Characterization of age/sex and the regional distribution of mGluR5 availability in the healthy human brain measured by high-resolution [11C]ABP688 PET
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Metabotropic glutamate receptor type 5 (mGluR5) is a G protein-coupled receptor that has been implicated in several psychiatric and neurological diseases. The radiopharmaceutical [11C]ABP688 allows for in vivo quantification of mGluR5 availability using positron emission tomography (PET). In this study, we aimed to detail the regional distribution of [11C]ABP688 binding potential (BPND) and the existence of age/sex effects in healthy individuals.
Thirty-one healthy individuals aged 20 to 77 years (men, n = 18, 45.3 ± 18.2 years; females, n = 13, 41.5 ± 19.6 years) underwent imaging with [11C]ABP688 using the high-resolution research tomograph (HRRT). We developed an advanced partial volume correction (PVC) method using surface-based analysis in order to accurately estimate the regional variation of radioactivity. BPND was calculated using the simplified reference tissue model, with the cerebellum as the reference region. Surface-based and volume-based analyses were performed for 39 cortical and subcortical regions of interest per hemisphere.
We found the highest [11C]ABP688 BPND in the lateral prefrontal and anterior cingulate cortices. The lowest [11C]ABP688 BPND was observed in the pre- and post-central gyri as well as the occipital lobes and the thalami. No sex effect was observed. Associations between age and [11C]ABP688 BPND without PVC were observed in the right amygdala and left putamen, but were not significant after multiple comparisons correction.
The present results highlight complexities underlying brain adaptations during the aging process, and support the notion that certain aspects of neurotransmission remain stable during the adult life span.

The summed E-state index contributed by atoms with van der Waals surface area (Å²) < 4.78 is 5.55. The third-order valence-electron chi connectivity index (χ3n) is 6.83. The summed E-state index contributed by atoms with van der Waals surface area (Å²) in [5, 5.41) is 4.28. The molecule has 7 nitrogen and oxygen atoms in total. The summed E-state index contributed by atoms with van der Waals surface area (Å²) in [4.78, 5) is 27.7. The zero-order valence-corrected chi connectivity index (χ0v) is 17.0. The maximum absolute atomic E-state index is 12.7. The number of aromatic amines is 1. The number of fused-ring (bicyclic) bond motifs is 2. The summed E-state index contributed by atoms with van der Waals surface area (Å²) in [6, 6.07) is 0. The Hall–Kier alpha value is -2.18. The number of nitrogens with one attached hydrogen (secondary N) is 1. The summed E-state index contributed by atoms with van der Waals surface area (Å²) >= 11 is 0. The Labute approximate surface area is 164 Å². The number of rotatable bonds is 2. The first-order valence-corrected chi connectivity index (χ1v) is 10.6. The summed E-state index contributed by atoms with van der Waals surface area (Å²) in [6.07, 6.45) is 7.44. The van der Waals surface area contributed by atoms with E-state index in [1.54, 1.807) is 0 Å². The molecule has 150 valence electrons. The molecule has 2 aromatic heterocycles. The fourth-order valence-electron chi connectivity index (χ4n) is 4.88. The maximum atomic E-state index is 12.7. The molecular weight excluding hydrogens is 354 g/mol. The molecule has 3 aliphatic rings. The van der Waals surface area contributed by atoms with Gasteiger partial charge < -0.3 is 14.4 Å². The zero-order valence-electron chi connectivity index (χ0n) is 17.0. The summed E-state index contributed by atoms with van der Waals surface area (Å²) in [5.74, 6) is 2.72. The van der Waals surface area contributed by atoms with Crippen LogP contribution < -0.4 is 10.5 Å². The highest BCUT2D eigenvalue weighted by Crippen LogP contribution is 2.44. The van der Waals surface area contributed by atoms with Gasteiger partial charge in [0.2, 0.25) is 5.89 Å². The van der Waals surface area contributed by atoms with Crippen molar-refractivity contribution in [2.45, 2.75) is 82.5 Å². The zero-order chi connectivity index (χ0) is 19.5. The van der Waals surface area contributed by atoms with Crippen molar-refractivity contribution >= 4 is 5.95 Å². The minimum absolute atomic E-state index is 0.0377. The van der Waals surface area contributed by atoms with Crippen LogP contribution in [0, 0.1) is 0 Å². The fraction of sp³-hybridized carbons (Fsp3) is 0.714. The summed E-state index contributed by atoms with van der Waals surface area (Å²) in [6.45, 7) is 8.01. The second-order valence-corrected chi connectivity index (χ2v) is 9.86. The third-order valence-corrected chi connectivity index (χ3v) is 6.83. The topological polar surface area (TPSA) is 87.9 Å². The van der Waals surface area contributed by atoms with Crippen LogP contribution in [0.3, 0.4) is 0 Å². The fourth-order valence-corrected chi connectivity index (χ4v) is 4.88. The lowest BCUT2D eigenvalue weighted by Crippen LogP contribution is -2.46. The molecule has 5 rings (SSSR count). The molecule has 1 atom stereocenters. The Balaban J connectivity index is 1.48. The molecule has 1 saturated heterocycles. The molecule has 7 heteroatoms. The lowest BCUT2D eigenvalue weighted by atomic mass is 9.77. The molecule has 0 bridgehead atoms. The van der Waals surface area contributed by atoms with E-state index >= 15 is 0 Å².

KeywordsHealthy controls Positron emission tomography [11C]ABP688 Metabotropic glutamate receptor 5
Compliance with Ethical Standards
The study was funded by the Savoy Foundation for Epilepsy (www.savoy-foundation.ca) (pilot project grant to EK and PRN and PhD studentship to JMD), and partially by the American Epilepsy Society (www.aesnet.org) (Early Career Physician Scientist Award to EK), Canadian Institutes of Health Research (CIHR) (www.cihr-irsc.gc.ca) [MOP-115131 to PRN and MOP-93614 to EK], and the Fonds de la recherche en santé du Québec (www.frqs.gouv.qc.ca) (PRN, research fellow).
Conflict of interest
The authors declare that they have no conflict of interest.
All procedures performed in studies involving human participants were in accordance with the ethical standards of the Montreal Neurological Institute Research Ethics Board and the institutional review board of McGill University, and with the 1964 Declaration of Helsinki and its later amendments or comparable ethical standards. This article does not contain any studies with animals performed by any of the authors.
Informed consent was obtained from all individual participants included in the study.
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